Too Many Eyes

We observe. We observe the teacher interacting with We observe behavior. We observe group dynamics. We really watch the students and try to get a feel of what we need to do, what is reactive, and what might work.

But under that magnifying glass, many students with disabilities are often repeat offenders. Either with behaviors or outlandish behaviors. And these behaviors are often preventing peer friendships or putting academics on the far back burner.

But there is a built in disservice our observations give many students with disabilities.

First and foremost, they’re often called out on their behavior. Not taking out a book when the teacher said to? (prompt) Didn’t get their homework out? (prompt) Even if it is a good natured, “What is your classmate doing?” that prompt dependence can build up.

Of course there is also the fear of social bias. Many students with disabilities are also students who are ethnically more diverse in general than the teaching staff. Students with disabilities also tend to be male compared to the generally expected female teaching and paraeducating staff. Inherently these two paths crossing can yield some biases, many of which individual adults are often unaware.

How does one decide which hills of behavior are worth the climb?

  1. If the behavior really does distract more than one student especially if it derails the class. This is a behavior that the general education teacher can redirect. Sometimes students do certain behaviors for friends and that gets a reaction from adults.
  2. Decide if it is a cluster of behaviors or it’s a challenge of transitioning. If you wait it out, does the student calm down and change gears into class or at least find something worth sitting through and dealing? Certainly when a teacher is trying to get a class to come back in from recess and any student who is demanding attention. Waiting it out sometimes proves to be a useful strategy.
  3. Call out the good things you see a student do. “Catching the good” for many students helps get students to do better. And it helps the anxiety over waiting for things to fall apart.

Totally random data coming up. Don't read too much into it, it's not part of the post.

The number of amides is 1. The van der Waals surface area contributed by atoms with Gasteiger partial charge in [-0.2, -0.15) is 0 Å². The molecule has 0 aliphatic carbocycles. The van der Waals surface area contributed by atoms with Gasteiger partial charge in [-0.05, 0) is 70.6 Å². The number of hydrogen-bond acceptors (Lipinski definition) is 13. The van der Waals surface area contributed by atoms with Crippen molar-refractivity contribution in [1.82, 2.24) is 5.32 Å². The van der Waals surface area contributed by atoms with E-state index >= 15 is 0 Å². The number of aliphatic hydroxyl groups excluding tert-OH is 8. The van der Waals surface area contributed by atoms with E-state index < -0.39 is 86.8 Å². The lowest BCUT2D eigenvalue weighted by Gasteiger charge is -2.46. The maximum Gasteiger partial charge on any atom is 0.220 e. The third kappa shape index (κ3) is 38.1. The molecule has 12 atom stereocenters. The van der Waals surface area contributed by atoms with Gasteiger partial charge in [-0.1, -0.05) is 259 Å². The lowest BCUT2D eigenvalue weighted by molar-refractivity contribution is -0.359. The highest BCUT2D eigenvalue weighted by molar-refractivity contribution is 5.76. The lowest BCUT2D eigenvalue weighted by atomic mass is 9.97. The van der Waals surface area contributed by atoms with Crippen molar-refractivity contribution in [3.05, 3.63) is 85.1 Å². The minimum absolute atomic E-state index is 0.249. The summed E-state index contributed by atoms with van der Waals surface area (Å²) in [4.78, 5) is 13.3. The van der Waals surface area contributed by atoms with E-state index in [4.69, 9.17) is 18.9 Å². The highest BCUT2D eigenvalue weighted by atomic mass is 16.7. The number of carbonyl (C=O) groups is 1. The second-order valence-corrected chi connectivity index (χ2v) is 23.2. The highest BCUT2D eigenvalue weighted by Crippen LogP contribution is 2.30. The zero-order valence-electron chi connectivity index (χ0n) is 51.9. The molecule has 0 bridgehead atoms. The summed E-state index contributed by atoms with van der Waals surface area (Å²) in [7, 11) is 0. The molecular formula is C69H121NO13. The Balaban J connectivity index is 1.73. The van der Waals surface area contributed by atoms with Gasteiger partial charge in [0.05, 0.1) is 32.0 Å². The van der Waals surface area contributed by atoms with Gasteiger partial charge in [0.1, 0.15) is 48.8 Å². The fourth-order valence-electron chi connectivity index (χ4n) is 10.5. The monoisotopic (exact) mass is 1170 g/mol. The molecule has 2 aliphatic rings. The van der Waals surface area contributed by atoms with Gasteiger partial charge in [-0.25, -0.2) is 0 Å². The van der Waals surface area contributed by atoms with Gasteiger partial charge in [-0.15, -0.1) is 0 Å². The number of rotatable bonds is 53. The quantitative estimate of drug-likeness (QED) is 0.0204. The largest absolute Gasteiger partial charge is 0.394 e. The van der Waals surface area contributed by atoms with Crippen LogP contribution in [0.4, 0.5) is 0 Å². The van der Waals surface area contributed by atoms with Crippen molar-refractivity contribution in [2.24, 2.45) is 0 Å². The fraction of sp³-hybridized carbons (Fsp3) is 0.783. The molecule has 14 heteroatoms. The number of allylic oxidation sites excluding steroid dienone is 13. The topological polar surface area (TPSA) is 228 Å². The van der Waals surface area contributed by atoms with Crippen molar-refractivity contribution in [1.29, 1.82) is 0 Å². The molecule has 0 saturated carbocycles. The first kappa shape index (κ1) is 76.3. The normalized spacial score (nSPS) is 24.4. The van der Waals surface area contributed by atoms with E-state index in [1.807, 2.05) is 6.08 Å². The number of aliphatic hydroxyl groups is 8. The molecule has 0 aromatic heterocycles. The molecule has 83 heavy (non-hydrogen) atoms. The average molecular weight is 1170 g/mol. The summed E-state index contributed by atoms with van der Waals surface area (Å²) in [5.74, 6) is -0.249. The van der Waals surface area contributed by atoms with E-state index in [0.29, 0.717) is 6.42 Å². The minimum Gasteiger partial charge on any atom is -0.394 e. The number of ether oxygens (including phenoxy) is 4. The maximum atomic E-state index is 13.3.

4. Realize that sometimes that no matter what, you are just not going to get the student to keep it together. Take a deep breath and make sure you follow the behavior plan.
  5. Take data. Take data how many times you said something to the student, take data when the events happen. Maybe you can help find a pattern. Sometimes you find that the only common factor is you. So maybe you need to back up and wait things.

Take a deep breath. No student has to be a perfectly behaved individual to be included. It does help a lot when getting to make new friends, getting help, and being naturally receptive to learning even when things are very difficult to understand. But keep an eye out to learn what is really going on.

Do you have any comments about this week’s blog? Do you have a question for us? Would you like to be a guest blogger? Would you like to have an opportunity to pilot some materials at your campus? Find ParaEducate online herehereherehere, and on our website. Paraeducate is a company interested in providing materials, information, and strategies for people working in special education inclusion settings for grades K-12. ParaEducate, the blog, is published weekly during the academic school year on Thursdays, unless a holiday. ParaEducate shares their findings at conferences, through their books, and their academic adaptations.

About paraeducate

ParaEducate is a company run to help reach out to paraeducators or paraprofessionals in public K-12 schools, giving advice, talking about publications that ParaEducate produces, and other useful information regarding working in public school settings.
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